China Called Me: My life inside the Chinese Revolution Review

China Called Me: My life inside the Chinese Revolution
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China Called Me: My life inside the Chinese Revolution ReviewThis is a book of fascinating contrasts and contradictions. Percy Chen was the son of the Chinese foreign minister during the period prior to the rise of Chiang Kai-shek. But Percy himself grew up in Trinidad, the son of overseas Chinese who left Guangdong Province during the time of the Taiping Rebellion. But not quite. His father married a Creole of basically French descent. According to Percy, Eugene Chen adored his wife, but then left her during what appears to have been a midlife crisis, and went to China to participate in the revolution. To be fair, Eugene Chen did not cease the support of his family, but he was almost never home, and his lifestyle had an obvious influence on Percy, who did much the same thing to his own family years later.
I mentioned contrasts and contradictions. Percy Chen is adamant in his contempt for Chiang Kai-shek, and his support for the Communists. But his personal lifestyle really reflected a highly westernized appetite for the "good life." He says at one point,
"I had become a socialist when I was in Soviet Russia. That meant that I had lost my `property-owning sense.'"
Baloney. True, Mr. Chen did cede his agricultural holdings in Trinidad over to his ex-wife (the one he had abandoned). But he tired of this "socialist" lifestyle very quickly, and went to Hong Kong to take up the life of a middle class (dare I say bourgeois) barrister just before the Communist takeover. So he never actually lived in the society whose system he claimed to admire. Several times throughout the book he refers to his "50 years in China." Yet in all this time he never learned to speak Chinese, and in fact, the time he actually spent in Mainland China amounted to a fraction of that 50. Linguistically handicapped? That doesn't work either. He lived in the Soviet Union for a few short years, and learned to speak Russian, in his words, "almost as well as I speak English."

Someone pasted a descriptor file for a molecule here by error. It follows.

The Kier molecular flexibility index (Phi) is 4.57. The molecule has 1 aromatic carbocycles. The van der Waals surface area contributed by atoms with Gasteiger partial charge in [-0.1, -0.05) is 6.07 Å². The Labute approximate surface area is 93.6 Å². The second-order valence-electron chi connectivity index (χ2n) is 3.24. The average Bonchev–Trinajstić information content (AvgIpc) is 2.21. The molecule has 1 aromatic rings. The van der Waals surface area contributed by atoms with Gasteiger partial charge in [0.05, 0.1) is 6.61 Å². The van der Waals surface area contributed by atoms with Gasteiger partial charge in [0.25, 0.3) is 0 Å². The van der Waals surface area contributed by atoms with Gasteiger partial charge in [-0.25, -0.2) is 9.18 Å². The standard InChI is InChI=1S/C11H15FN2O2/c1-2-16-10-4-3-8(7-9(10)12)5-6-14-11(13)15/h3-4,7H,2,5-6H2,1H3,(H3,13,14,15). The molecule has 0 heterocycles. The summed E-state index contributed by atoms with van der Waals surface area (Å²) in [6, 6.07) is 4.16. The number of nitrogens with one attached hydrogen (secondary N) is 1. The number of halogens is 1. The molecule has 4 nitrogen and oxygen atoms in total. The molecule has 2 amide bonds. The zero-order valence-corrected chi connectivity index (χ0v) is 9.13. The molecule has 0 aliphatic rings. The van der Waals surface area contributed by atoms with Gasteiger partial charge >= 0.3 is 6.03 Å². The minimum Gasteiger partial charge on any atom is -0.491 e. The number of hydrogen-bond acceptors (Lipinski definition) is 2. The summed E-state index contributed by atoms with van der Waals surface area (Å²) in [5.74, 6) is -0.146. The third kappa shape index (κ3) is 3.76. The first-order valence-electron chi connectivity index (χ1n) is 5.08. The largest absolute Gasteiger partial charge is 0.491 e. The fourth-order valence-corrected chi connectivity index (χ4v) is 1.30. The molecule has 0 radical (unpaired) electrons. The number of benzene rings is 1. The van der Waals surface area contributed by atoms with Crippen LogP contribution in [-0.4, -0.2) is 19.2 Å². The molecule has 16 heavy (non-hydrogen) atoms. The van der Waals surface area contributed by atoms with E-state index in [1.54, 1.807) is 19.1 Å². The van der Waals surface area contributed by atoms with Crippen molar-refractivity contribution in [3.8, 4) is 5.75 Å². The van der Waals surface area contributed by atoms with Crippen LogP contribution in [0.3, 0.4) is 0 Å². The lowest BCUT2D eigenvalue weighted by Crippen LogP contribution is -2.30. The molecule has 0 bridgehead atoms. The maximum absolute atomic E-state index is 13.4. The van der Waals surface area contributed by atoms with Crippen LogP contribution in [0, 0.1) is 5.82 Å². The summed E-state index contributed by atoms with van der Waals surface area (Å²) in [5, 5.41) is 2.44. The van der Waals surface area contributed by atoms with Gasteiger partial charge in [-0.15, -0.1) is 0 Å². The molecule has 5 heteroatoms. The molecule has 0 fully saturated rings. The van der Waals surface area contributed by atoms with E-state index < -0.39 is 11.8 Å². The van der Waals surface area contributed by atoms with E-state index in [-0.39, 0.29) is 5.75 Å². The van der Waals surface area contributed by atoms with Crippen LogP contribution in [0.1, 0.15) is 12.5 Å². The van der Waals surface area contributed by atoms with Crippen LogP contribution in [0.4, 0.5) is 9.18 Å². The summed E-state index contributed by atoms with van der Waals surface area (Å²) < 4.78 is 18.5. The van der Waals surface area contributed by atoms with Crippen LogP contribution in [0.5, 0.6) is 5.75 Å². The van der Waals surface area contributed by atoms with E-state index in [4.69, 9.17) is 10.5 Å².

Despite the many contradictions, I recommend this book for a couple of reasons. First, it is loaded with history. As mentioned, Percy Chen was the son of the Chinese foreign minister (who also spoke no Chinese), so he was personally acquainted with the inner workings of the revolutionary government. I know, it's a bit of a stretch to call it "government," because the civil instability existed in some form from three months after Sun Yat Sen became the first president of China, when he was forced to yield his position to Yuan Shikai, to the day that Mao Zedong stood on the steps of the Great Hall of the People in Tiananmen Square and declared the new People's Republic. Yet, Percy Chen's relationship, in some way, to all sides of this transition, gave him a very unique perspective.
Combined with the historical value, are the travelogues filled with personal anecdotes. His description of the road trip to Moscow in 1927, when he was commissioned by his father to take Borodin home, is classic. At one point, the caravan actually abandoned Anna Louise Strong, giving her up for lost in the middle of the Gobi desert. Fortunately, she had headed in the direction they would be traveling, and they just happened to spot her after they had despaired of finding her and headed down the road five or six miles.
This book was published in 1979, and the last chapter of the book describes a trip that the author and his Russian wife took through China in 1977. Yet Chen makes no mention whatsoever of the Cultural Revolution, This seems to me to be an appalling omission, which strains the credibility of the book, and, if nothing else, gives one good reason to question Percy Chen's objectivity. But if I graded the book on its objectivity, I would probably not be recommending it. Perhaps its greatest value comes from the fact that it is essentially a personal story, and thus far more subjective than the author ever realizes.
But if I let myself get philosophical, I'm going to start sounding negative. Chen's philosophy is full of inconsistencies. Nevertheless, it is a book worth reading for its many observations, however one sided. If you promise me that your reading of this book will be balanced by exposure to other accounts of the period, then I have no problem recommending it, because it does contain a wealth of history about a time that was, in many ways, one of the most critical periods in the history of this great and changing country.China Called Me: My life inside the Chinese Revolution Overview

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